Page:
PMCCPMCCPMCC

Search tips
Search criteria 

Advanced

 
Logo of nihpaAbout Author manuscriptsSubmit a manuscriptNIH Public Access; Author Manuscript; Accepted for publication in peer reviewed journal;
 
Biochemistry. Author manuscript; available in PMC Jul 21, 2010.
Published in final edited form as:
PMCID: PMC2747374
NIHMSID: NIHMS127435
In Vitro Enzymatic Characterization of Near Full Length EGFR in Activated and Inhibited States
Chen Qiu,1 Mary K. Tarrant,2 Tatiana Boronina,3 Patti A. Longo,1 Jennifer M. Kavran,1 Robert N. Cole,3 Philip A. Cole,2* and Daniel J. Leahy1*
1 Dept. of Biophysics & Biophysical Chemistry, Johns Hopkins University School of Medicine
2 Dept. of Pharmacology and Molecular Sciences, Johns Hopkins University School of Medicine
3 Dept. of Mass Spectrometry/Proteomics Facility, Johns Hopkins University School of Medicine
* Corresponding authors; Email: dleahy/at/jhmi.edu or ; pcole/at/jhmi.edu; 725 N. Wolfe St., Baltimore, MD, 21204; Tel. 410-614-2534; Fax: 410-955-0637
These authors contributed equally to this work.
The epidermal growth factor receptor (EGFR) is a single-pass transmembrane protein with an extracellular ligand-binding region and a cytoplasmic tyrosine kinase. Ligand binding activates the tyrosine kinase, which in turn initiates signaling cascades that influence cell proliferation and differentiation. EGFR activity is essential for normal development of many multicellular organisms, and inappropriate activation of EGFR is associated with multiple human cancers. Several drugs targeting EGFR activity are approved cancer therapies, and new EGFR-targeted therapies are being actively pursued. Much of what is known about EGFR structure and function is derived from studies of soluble receptor fragments. We report here development of an approach to producing an active, membrane-spanning form of EGFR of suitable purity, homogeneity, and quantity for structural and functional studies. We show that EGFR is capable of direct autophosphorylation of tyrosine 845, which is located on its kinase activation loop, and that the kinase activity of EGFR is ~500-fold higher in the presence of EGF vs. the inhibitory anti-EGFR antibody Cetuximab. The potencies of the small molecule EGFR kinase inhibitors erlotinib and lapatinib for various forms of EGFR were measured, and the therapeutic and mechanistic implications of these results considered.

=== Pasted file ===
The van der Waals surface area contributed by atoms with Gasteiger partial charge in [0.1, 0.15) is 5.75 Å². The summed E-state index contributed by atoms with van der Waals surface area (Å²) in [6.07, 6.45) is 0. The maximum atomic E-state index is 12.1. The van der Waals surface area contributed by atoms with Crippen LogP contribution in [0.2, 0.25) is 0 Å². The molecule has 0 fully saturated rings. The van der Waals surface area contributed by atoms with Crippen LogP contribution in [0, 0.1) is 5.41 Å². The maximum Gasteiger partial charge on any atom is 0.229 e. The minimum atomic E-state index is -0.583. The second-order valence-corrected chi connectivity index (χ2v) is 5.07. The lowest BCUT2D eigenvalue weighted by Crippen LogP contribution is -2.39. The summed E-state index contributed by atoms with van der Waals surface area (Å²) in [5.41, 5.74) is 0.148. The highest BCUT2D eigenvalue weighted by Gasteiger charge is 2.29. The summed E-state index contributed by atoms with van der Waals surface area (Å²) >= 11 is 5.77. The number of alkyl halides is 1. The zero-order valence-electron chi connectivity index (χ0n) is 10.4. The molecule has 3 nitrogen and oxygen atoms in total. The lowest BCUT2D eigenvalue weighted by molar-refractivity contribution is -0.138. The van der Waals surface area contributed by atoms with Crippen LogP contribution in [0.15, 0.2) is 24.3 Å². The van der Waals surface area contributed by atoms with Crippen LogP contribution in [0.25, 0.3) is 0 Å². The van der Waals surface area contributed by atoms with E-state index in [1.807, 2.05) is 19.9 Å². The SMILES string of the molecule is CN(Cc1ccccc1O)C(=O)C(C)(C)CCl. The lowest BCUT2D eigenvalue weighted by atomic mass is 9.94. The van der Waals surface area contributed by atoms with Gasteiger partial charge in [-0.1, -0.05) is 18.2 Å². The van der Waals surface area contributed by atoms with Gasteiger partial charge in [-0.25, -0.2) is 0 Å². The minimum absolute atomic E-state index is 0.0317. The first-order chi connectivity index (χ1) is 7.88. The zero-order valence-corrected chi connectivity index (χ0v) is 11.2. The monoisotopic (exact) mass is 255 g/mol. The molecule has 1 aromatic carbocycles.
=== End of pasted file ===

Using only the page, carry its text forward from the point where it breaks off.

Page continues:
The epidermal growth factor receptor (EGFR) was the first cell-surface receptor shown to have intrinsic tyrosine kinase activity and is thus the archetype of a class of receptors, now numbering over 50 in humans, that includes receptors for insulin, VEGF, NGF, ephrins and FGF (1, 2). These receptors, known as receptor tyrosine kinases (RTKs), consist of an extracellular ligand binding region, a single membrane-spanning region, a cytoplasmic tyrosine kinase. EGFR and several other RTKs also include a C-terminal tail that harbors several autophosphorylation sites (3). RTKs transmit information across the cell membrane by adopting specific dimeric conformations in response to ligand binding, which in turn leads to activation of the intracellular kinase activity, autophosphorylation, and initiation of intracellular signaling cascades (4, 5).
Four EGFR homologs, EGFR (HER1/ErbB1), HER2 (ErbB2/Neu), HER3 (ErbB3), and HER4 (ErbB4), exist in humans and are collectively known as the EGFR, HER, or ErbB family of receptors (6). Each EGFR homolog mediates key cell proliferation and differentiation events, and loss of any family member results in severe developmental defects or embryonic lethality (7). In adults, inappropriate expression or activation of EGFR homologs has been associated with multiple human cancers (8), and drugs targeting ErbB activity have been approved for treatment of breast, colon, lung, and head-and-neck cancers. These drugs are of two types: monoclonal antibodies targeting ErbB extracellular regions, which include the anti-EGFR antibodies cetuximab (Erbitux®) and panitumumab (Vectibix®) and the anti-HER2 antibody trastuzumab (Herceptin®), and small molecule kinase inhibitors, which include erlotinib (Tarceva®), gefitinib (Iressa®), and lapatinib (Tykerb®) (9).
The extracellular regions of ErbBs comprise four independent domains identifiable in both primary and tertiary structures, and structural studies of active ErbB fragments have led to characterization of receptor conformations that appear correlated with specific functional states (10, 11). In the absence of ligand, the extracellular regions of EGFR, HER3, and HER4 adopt a “closed” structure in which an extended beta-hairpin from domain 2 is buried in a contact near the juxtamembrane region of domain 4 (10, 1214). This contact constrains the extracellular region into an arrangement in which ligand-binding surfaces on domains 1 and 3 are too far apart to bind ligand simultaneously. When ligand is bound domains 1 and 3 become juxtaposed, the contact between domains 2 and 4 is broken, and the hairpin loop on domain 2 mediates receptor dimerization (10, 15, 16). Activation of the intracellular kinase activity relies on formation of a specific “asymmetric” dimer of the kinase domains (11), and formation of the extracellular dimer must promote formation of this asymmetric dimer. How the extracellular dimer promotes intracellular dimer formation and kinase activation is not apparent from studies with receptor fragments, however, and many outstanding questions concerning interactions and communication between different regions of the receptor remain.